Every receiver drops passes. This is an undeniable fact of football. But to continue to bury your MVP quarterback for not being on the same page as you smacks of an appalling lack of maturity.

"You can only say certain things about the quarterback," former NFL wide receiver and current ESPN analyst Cris Carter said last week. "When he talks about the lack of chemistry between him and Aaron Rodgers, earlier in the season his agent tweeted something about Aaron Rodgers . . . these things fester in the locker room."

There is no denying the talent that Finley possesses. His speed and size combine for a potentially deadly offensive weapon. But what he can bring to the table versus what he does bring to the table are two wildly different things.

"The Packer Way" has been a phrase used to describe what is expected of Green Bay's players. More or less, it hinges on one main tenant; the No. 1 rule in all of sports, the all-encompassing "be a good teammate." 

Good teammates don't point fingers. Good teammates have each other's backs. Good teammates pull for each other.

Good teammates don't let their representatives rip other members of the team in public. 

If Jermichael Finley wants out of Green Bay, he is doing a good job of letting everyone know it. If he is trying to get more passes thrown his way, however, he might want to go back to the drawing board. But the nagging question of can the Packers afford to just cut him loose won't go away.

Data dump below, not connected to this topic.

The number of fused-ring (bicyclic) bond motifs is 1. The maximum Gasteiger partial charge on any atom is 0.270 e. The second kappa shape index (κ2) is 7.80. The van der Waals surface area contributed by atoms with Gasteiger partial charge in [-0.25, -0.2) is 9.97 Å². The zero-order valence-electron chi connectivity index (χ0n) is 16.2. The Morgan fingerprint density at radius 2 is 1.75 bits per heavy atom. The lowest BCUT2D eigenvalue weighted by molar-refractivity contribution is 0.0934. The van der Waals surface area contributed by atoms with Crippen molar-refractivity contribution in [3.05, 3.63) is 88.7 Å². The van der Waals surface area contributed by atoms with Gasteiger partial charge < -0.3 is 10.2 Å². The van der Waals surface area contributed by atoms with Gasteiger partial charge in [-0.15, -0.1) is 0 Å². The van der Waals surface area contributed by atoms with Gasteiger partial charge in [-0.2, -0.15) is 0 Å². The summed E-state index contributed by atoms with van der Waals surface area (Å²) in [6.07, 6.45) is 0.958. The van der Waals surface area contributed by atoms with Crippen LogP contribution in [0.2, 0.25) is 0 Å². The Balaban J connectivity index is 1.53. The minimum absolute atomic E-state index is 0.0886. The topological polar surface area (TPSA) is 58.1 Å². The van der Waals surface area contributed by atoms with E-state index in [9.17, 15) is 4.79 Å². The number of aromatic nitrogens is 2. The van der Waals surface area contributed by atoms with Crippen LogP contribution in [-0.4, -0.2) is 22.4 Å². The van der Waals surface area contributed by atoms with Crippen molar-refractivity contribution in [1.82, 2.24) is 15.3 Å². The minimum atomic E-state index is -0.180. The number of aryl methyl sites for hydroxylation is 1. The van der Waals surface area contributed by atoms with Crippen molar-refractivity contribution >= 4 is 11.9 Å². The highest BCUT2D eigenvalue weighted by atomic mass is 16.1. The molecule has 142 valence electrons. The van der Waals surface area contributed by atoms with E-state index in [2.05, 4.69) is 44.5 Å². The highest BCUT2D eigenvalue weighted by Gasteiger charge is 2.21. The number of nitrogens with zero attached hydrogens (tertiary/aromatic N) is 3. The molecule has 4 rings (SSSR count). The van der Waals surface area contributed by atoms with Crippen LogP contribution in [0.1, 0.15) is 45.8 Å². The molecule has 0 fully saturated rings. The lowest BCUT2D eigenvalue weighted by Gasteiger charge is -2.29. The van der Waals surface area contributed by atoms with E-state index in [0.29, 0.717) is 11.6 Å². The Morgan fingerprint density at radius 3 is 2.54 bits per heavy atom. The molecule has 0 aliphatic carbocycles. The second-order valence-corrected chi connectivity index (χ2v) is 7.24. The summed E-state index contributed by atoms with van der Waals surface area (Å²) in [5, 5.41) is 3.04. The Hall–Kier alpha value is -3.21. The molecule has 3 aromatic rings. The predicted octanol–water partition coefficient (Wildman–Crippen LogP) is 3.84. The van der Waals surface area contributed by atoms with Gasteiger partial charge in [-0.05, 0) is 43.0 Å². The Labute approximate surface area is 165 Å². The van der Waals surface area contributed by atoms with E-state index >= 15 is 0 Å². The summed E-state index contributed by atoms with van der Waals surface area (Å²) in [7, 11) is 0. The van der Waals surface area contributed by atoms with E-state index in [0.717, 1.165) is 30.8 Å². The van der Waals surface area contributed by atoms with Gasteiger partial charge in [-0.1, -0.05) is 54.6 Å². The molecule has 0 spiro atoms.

That is, until you consider the Packers won a Super Bowl without him.

Doug Russell Special to

Doug Russell has been covering Milwaukee and Wisconsin sports for over 20 years on radio, television, magazines, and now at

Over the course of his career, the Edward R. Murrow Award winner and Emmy nominee has covered the Packers in Super Bowls XXXI, XXXII and XLV, traveled to Pasadena with the Badgers for Rose Bowls, been to the Final Four with Marquette, and saw first-hand the entire Brewers playoff runs in 2008 and 2011. Doug has also covered The Masters, several PGA Championships, MLB All-Star Games, and Kentucky Derbys; the Davis Cup, the U.S. Open, and the Sugar Bowl, along with NCAA football and basketball conference championships, and for that matter just about anything else that involves a field (or court, or rink) of play.

Doug was a sports reporter and host at WTMJ-AM radio from 1996-2000, before taking his radio skills to national syndication at Sporting News Radio from 2000-2007. From 2007-2011, he hosted his own morning radio sports show back here in Milwaukee, before returning to the national scene at Yahoo! Sports Radio last July. Doug's written work has also been featured in The Sporting News, Milwaukee Magazine, Inside Wisconsin Sports, and Brewers GameDay.

Doug and his wife, Erika, split their time between their residences in Pewaukee and Houston, TX.